World’s Strongest Man: Super Series, Five
Did we like it?
The old BBC shows may have lacked the requisite ‘razzmatazz’ necessary to enliven the sight of men who appear to have been sired by the sacrilegious union of some of the lesser Himalayan peaks and an unsuspecting Yeti grappling with random farm equipment, but on those shows you could almost taste the sweat floating from your TV screen whereas here you get drowned in a tidal wave of gloss, bleached teeth and banalities.
What was good about it?
• Even though the World’s Strongest Man has had its soul ripped out stuffed into a suit people only ever wear when they are meeting with lawyers, some events still bring back up some nostalgia. There’s the dead lift, where the test is to see if the men will drop the car they are supporting or that their eyes will bale out of their skulls; and the one where they have to hold on to two ropes as the cars they are attached to slip further and further down shallow inclines.
• It’s nice to see people on TV actually doing something they’re good at and have a talent for rather than watching hopeless, sub-standard/human glittering disco balls of vintage vacuum go on ‘journeys’ or stare with sightless eyes as a granite-faced harridan, shamelessly auditions for a guest spot on next week’s LK Today or Loose Women, criticises them using language with the same moral integrity that Burke & Hare used a spade.
• Competitor Kevin Nee becoming so exhausted that he collapses and needs oxygen in a rare TV moment of genuine physical exertion.
What was bad about it?
• Perhaps because the competition now shelters in a small sports arena in backwaters America, but many of the events have become an amorphous mass of bubbling testosterone. The super yolk and the final event that combined turning over a tyre and the farmer’s walk, where pretty much identical only using different weights.
• But the Blue Riband event of the World’s Strongest Man, the Atlas Stones, has been relegated to a mid-card sideshow where the competitors compete only against the clock instead of against each other as well. This has left the most exciting, visceral part of the contest as a flaccid facsimile of what was once the most risible ostentatious exhibition of manhood since Jason in Big Brother 6.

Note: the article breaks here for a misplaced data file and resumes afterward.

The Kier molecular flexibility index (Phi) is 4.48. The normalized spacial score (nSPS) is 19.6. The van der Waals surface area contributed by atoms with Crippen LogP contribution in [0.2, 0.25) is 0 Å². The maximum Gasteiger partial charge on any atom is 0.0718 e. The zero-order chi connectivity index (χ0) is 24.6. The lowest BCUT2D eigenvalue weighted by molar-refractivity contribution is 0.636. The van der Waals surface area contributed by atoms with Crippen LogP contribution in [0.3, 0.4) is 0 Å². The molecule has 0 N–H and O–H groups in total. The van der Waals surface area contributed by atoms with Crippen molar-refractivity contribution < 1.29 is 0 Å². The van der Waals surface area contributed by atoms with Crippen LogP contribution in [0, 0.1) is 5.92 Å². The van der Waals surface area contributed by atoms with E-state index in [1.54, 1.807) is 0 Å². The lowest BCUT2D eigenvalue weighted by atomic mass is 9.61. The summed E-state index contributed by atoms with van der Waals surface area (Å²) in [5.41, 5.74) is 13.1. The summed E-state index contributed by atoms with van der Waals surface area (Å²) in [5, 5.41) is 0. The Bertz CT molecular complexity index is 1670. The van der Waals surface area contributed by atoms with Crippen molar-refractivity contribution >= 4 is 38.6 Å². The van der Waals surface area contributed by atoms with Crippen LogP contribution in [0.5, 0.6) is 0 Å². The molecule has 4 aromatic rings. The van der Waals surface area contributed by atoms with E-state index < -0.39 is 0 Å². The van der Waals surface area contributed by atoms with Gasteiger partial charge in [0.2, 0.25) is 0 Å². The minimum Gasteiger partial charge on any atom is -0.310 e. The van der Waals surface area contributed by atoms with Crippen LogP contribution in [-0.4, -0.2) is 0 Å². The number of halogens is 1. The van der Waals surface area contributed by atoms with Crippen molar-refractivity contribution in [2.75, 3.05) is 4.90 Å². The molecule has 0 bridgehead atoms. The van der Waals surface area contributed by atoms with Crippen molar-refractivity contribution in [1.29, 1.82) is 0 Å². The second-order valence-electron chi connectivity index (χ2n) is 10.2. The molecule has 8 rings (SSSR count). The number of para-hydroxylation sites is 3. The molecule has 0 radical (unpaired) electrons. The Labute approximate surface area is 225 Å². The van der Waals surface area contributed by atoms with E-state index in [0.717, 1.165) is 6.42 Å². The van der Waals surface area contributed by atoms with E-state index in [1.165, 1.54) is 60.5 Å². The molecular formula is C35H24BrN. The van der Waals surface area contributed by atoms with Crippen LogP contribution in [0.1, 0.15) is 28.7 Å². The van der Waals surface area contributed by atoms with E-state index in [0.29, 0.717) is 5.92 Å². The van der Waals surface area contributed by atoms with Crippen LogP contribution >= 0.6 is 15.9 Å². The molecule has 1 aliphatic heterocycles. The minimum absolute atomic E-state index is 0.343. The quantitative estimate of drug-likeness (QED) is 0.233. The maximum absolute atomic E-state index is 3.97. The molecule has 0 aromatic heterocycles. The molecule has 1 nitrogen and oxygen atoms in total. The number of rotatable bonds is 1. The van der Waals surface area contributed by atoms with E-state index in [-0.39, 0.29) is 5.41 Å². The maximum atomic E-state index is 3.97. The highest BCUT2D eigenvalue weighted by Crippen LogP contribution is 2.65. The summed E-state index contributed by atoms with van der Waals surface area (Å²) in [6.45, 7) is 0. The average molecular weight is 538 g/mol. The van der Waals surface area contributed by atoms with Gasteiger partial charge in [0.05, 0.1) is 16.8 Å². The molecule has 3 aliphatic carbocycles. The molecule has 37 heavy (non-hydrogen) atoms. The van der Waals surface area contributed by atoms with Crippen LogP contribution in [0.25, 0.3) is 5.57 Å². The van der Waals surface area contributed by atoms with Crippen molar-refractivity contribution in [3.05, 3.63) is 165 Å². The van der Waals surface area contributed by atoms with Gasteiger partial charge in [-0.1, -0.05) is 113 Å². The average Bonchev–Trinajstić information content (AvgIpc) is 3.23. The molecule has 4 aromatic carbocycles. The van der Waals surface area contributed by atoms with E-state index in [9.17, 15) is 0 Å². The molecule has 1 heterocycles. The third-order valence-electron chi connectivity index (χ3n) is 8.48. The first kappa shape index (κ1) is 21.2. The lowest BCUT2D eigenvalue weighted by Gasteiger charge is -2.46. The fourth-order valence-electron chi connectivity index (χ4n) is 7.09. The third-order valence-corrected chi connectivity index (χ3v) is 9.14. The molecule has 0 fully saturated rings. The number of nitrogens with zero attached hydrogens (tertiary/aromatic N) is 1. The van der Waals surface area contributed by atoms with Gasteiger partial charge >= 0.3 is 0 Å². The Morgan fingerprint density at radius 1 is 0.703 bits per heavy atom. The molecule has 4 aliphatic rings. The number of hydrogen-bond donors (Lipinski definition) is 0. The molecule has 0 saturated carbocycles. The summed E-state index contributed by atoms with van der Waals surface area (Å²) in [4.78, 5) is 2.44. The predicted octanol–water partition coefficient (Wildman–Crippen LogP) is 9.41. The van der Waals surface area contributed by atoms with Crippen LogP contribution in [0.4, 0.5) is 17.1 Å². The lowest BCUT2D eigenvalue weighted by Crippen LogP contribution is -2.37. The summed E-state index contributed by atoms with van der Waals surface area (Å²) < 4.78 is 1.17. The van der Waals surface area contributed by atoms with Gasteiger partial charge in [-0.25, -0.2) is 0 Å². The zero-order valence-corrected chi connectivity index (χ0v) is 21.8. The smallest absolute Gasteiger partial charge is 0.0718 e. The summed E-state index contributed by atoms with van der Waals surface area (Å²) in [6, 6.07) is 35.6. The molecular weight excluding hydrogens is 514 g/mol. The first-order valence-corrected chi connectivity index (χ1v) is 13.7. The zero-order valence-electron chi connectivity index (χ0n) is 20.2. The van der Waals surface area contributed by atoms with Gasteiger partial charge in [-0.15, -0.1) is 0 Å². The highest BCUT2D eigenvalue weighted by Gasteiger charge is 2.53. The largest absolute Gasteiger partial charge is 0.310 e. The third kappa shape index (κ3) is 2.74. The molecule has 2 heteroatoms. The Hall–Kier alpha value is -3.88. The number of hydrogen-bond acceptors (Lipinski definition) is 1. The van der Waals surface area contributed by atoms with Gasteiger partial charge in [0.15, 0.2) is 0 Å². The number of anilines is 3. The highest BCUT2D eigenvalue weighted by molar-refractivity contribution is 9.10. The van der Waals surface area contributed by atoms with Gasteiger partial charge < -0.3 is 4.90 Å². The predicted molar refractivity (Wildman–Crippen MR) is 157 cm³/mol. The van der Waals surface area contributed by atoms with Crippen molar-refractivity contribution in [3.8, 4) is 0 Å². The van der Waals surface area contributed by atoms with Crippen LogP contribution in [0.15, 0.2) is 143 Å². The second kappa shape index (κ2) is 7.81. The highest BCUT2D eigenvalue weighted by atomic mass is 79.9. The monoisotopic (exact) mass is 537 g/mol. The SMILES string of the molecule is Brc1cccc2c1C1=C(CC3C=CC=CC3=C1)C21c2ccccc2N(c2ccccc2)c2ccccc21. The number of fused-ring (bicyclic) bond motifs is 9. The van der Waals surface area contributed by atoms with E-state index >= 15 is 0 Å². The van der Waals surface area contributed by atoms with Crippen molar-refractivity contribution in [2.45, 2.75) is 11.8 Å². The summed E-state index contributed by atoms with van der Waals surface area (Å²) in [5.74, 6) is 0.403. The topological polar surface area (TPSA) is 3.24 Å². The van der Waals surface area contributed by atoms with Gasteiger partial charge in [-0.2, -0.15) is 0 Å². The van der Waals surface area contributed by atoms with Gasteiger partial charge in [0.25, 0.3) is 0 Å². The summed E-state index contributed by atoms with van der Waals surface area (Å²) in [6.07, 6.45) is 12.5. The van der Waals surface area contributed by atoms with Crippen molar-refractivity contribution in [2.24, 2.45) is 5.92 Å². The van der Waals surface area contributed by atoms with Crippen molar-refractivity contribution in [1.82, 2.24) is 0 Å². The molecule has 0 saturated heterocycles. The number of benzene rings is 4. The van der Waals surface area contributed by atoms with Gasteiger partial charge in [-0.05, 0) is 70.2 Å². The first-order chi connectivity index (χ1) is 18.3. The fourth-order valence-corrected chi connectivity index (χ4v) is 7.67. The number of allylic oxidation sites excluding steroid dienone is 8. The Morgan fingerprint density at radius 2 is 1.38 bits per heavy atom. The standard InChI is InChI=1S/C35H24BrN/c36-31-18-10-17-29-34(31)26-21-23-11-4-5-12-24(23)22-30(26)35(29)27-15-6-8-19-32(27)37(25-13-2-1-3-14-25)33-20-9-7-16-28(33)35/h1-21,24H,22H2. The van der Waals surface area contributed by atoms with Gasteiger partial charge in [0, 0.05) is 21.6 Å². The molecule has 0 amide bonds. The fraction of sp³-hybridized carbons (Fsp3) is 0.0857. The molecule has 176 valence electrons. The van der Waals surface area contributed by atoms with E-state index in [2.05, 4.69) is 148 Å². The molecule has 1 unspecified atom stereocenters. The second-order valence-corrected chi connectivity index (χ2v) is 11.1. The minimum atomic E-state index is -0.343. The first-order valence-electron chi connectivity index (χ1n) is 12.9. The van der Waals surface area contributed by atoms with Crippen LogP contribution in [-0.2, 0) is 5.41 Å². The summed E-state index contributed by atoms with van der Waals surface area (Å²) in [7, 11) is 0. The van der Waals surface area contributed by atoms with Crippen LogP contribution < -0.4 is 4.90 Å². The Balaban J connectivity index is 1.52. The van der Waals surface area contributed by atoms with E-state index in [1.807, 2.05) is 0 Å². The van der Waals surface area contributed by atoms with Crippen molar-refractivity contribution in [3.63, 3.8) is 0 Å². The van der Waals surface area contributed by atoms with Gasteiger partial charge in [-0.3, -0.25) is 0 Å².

• The pretty heavy suspicion that, true or not, most of these men are on pretty heavy doses of steroids. The winner of this heat, and three-time World’s Strongest Man Mariusz Pudzianowski has served a year’s suspension for testing positive.
• The jabbing bursts of MOR guitar music that ascribes to be heavy metal when it is in fact the musical equivalent of a listless car park barrier worker who has been finding amusement by licking each of the metal pillars that holds the car park up and then ranking them in order of tastiness.
• The phantom propaganda each competitor disseminates about themselves. Vlad, who, we were told on at least 19 occasions, was the first ever competitor from Israel, claimed to have “the strongest legs in the world”, yet on the very first event he was so sluggish and feeble you imagined Bambi would’ve outpaced him. Meanwhile, Felix has “put claims out there that he’s got the strongest back”, and “Mark’s got the biggest hands in international strongman”. All of which hints that even this trial of brute physicality is slipping into the abyss of insubstantial gossipy dross.
• “Bergman – the new kid on the block” – This is a heartfelt plea to the whole of the human race: Can you please stop using the phrase “new kid on the block” or any of its variants as it conjures up images of five wretched teenagers who looked as if they’d been unlovingly composed from fresh vomit, dancing as if each of their limbs was a former state of Yugoslavia and attempting to violently secede from the torso, singing as though creating an aural version of the retreat of the stragglers from the ill-fated Charge of the Light Brigade, and filching the souls of an entire generation of teenage girls with the callous haphazardness of the Black Death.
• The fact that in the crimson throes of an event, one of the musclemen will inevitably provoke his veins to bulge through the skin like a map of the Amazonian tributaries will inevitably cause you to look at your (relatively) puny frame, and then tentatively make a date in your diary to go to the gym.
• Host ‘Colin Bryce’ who speaks with an English accent but acts and looks as if he’s been posted second class from Disney (his teeth, meanwhile, come first class from the shores of Java where they have been freshly plucked from unsuspecting clams and carved into gleaming teeth before being advertised on the inside back cover of the Mail on Sunday’s You magazine). It’s so overbearing to see someone from these shores so utterly corrupted and altered into an American stereotype, almost like when Captain Picard was turned into a Borg in Star Trek: TNG.
• Martin Bayfield, who was apparently the main host yet his role was shrunken and shrivelled to looking like a part-time freakish circus giant helping out on the goldfish stand at a funfair.
• We even missed John Inverdale’s sketches that were to comedy what Fred West was to guest houses.